On November 4, the Bureau of Labor Statistics announced that the U.S. economy added 261,000 jobs in October, beating estimates of 193,000. Isn’t this good news? Not according to Neel Kashkari, president of the Federal Reserve Bank of Minneapolis, who said “That tells me we have more work to do to try to cool down the economy and bring demand and supply into balance.”
To most Americans, the idea that good jobs numbers are bad economic news might seem strange. The explanation is that the Federal Reserve uses the Phillips Curve to guide monetary policy.
This is named after the economist A.W. Phillips who, in 1958, found a relationship in a century of British data between unemployment and the ‘rate of change of money wage rates’ (Figure 1). In 1960, economists Paul Samuelson and Robert Solow elevated this into a tool for macroeconomic management by replacing the ‘rate of change of money wage rates’ with ‘Average Price Rise’ (Figure 2). Policymakers could buy lower unemployment at the price of higher inflation or they could buy lower inflation at the price of higher unemployment.
The Phillips Curve still guides Federal Reserve monetary policy. The Wall Street Journal’s chief economics correspondent Nick Timiraos notes that,
Most economists, including [then Federal Reserve chair Janet] Yellen and others at the Fed, were guided by basic beliefs: first, that there is a direct inverse relationship between inflation and unemployment – if one goes down, the other must go up…
With her successor, Powell, in the chair, Timiraos notes, “…modified versions of the Phillips curve lived on at central banks.”
There is a problem, however: the Phillips Curve doesn’t exist. Yes, it is there in the data for a certain period, but after Samuleson and Solow, it fell victim to ‘Goodhart’s Law’: “When a measure becomes a target, it ceases to be a good measure.” – or, in Goodhart’s original formulation, “Any observed statistical regularity will tend to collapse once pressure is placed upon it for control purposes.”
At the Curve’s heyday as a policy tool in 1968, the economist Milton Friedman noted that “Phillips’ analysis of the relation between unemployment and wage change…contains a basic defect-the failure to distinguish between nominal wages and real wages…” An inflationary monetary policy, pursued to reduce unemployment, could, initially, succeed, but only by reducing real wages, making labor cheaper for employers to buy. But this can’t last. “Employees will start to reckon on rising prices of the things they buy and to demand higher nominal wages for the future,” Friedman wrote:
Even though the higher rate of monetary growth continues, the rise in real wages will reverse the decline in unemployment, and then lead to a rise, which will tend to return unemployment to its former level. In order to keep unemployment at its target level of 3 per cent, the monetary authority would have to raise monetary growth still more.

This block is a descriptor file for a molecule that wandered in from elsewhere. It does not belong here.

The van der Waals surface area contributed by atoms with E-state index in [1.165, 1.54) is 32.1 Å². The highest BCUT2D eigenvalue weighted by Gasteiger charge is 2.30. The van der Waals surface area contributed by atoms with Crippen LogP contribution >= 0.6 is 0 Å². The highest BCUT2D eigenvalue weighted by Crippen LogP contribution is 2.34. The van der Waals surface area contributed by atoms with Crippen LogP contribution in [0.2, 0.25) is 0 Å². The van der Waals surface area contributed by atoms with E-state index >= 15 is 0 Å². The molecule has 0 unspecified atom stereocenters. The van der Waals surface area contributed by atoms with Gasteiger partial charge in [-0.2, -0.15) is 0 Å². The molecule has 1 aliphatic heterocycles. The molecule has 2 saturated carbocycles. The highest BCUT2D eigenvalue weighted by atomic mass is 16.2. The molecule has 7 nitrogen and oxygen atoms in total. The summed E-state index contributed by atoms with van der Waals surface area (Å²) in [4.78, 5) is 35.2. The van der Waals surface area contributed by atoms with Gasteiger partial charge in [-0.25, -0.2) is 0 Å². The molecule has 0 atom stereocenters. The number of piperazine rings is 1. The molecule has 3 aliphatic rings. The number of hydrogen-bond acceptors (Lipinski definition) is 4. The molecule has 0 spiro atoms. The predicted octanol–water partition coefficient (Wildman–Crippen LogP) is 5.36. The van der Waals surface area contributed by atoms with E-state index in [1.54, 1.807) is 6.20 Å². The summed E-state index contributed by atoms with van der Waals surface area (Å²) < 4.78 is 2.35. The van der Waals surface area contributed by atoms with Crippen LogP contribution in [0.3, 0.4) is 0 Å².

Inflation and unemployment could rise together.
Friedman was soon proved right. The inflation rate rose from 1.6% in 1965 to 5.9% in 1970 and unemployment rose too, from 3.5% in 1969 to 6.0% in 1971. Federal Reserve chairman Arthur Burns complained:
The rules of economics are not working in quite the way they used to. Despite extensive unemployment in our country, wage rate increases have not moderated. Despite much idle industrial capacity, commodity prices continue to rise rapidly.
Through the 1970s the Phillips Curve drifted north east (Figure 3) as inflation and unemployment rose together, what was called ‘Stagflation’. By the end of the decade it was abandoned as a policy tool.
Figure 3 – The Phillips Curve on the move
Yet, somewhere along the way the Phillips Curve reemerged as a policy guide. It still doesn’t exist – fifty years after the relationship between inflation and unemployment broke down the Peterson Institute hosted a conference where they asked ‘has the relationship between inflation and unemployment broken down?’ and in 2020 economist Kristie M. Engemann asked ‘What Is the Phillips Curve (and Why Has It Flattened)?’ – but, as Timiraos notes, it guides monetary policy and explains why monetary policy makers see buoyant jobs numbers as bad news.
As Scott Sumner explained recently, America’s current bout of inflation was “caused by rapid money growth.” It will only end when this growth comes to an end (as it has). Higher unemployment may well be – in fact, probably will be – a side effect of this. But to see higher unemployment as the way we bring down inflation is to mistake the side effect for the cure. It risks the political support necessary for the cure to work and is based on a curve that doesn’t exist, the Phillips Curve, the ultimate in ‘zombie economics’.
John Phelan is an Economist at Center of the American Experiment.